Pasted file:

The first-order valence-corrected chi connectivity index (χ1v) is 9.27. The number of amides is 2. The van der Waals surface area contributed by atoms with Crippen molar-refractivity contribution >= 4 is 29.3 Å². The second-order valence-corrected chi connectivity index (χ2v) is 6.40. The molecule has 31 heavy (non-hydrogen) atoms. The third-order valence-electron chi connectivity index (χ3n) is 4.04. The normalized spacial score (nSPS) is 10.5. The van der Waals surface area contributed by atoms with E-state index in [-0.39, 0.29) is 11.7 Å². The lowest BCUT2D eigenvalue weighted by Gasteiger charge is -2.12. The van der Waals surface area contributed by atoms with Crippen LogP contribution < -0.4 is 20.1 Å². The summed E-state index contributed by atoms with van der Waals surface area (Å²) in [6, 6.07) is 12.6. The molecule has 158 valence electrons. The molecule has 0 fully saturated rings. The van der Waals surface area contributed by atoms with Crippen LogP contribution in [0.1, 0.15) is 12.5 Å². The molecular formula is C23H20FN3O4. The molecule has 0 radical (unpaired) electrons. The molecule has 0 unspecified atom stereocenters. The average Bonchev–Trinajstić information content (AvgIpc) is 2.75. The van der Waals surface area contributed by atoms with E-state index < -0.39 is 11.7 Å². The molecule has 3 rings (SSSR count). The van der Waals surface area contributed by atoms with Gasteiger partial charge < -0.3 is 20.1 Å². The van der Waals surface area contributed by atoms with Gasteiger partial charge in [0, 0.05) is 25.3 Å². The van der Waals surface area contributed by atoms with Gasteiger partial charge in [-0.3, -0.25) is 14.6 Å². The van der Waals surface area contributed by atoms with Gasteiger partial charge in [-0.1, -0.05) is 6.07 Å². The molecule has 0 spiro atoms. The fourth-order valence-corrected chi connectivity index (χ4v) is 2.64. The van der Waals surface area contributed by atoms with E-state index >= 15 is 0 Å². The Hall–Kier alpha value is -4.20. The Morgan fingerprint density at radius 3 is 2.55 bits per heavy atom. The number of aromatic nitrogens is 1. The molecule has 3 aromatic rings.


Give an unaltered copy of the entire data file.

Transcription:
The first-order valence-corrected chi connectivity index (χ1v) is 9.27. The number of amides is 2. The van der Waals surface area contributed by atoms with Crippen molar-refractivity contribution >= 4 is 29.3 Å². The second-order valence-corrected chi connectivity index (χ2v) is 6.40. The molecule has 31 heavy (non-hydrogen) atoms. The third-order valence-electron chi connectivity index (χ3n) is 4.04. The normalized spacial score (nSPS) is 10.5. The van der Waals surface area contributed by atoms with E-state index in [-0.39, 0.29) is 11.7 Å². The lowest BCUT2D eigenvalue weighted by Gasteiger charge is -2.12. The van der Waals surface area contributed by atoms with Crippen LogP contribution < -0.4 is 20.1 Å². The summed E-state index contributed by atoms with van der Waals surface area (Å²) in [6, 6.07) is 12.6. The molecule has 158 valence electrons. The molecule has 0 fully saturated rings. The van der Waals surface area contributed by atoms with Crippen LogP contribution in [0.1, 0.15) is 12.5 Å². The molecular formula is C23H20FN3O4. The molecule has 0 radical (unpaired) electrons. The molecule has 0 unspecified atom stereocenters. The average Bonchev–Trinajstić information content (AvgIpc) is 2.75. The van der Waals surface area contributed by atoms with E-state index < -0.39 is 11.7 Å². The molecule has 3 rings (SSSR count). The van der Waals surface area contributed by atoms with Gasteiger partial charge < -0.3 is 20.1 Å². The van der Waals surface area contributed by atoms with Gasteiger partial charge in [0, 0.05) is 25.3 Å². The van der Waals surface area contributed by atoms with Gasteiger partial charge in [-0.3, -0.25) is 14.6 Å². The van der Waals surface area contributed by atoms with Gasteiger partial charge in [-0.1, -0.05) is 6.07 Å². The molecule has 0 spiro atoms. The fourth-order valence-corrected chi connectivity index (χ4v) is 2.64. The van der Waals surface area contributed by atoms with E-state index >= 15 is 0 Å². The Hall–Kier alpha value is -4.20. The Morgan fingerprint density at radius 3 is 2.55 bits per heavy atom. The number of aromatic nitrogens is 1. The molecule has 3 aromatic rings.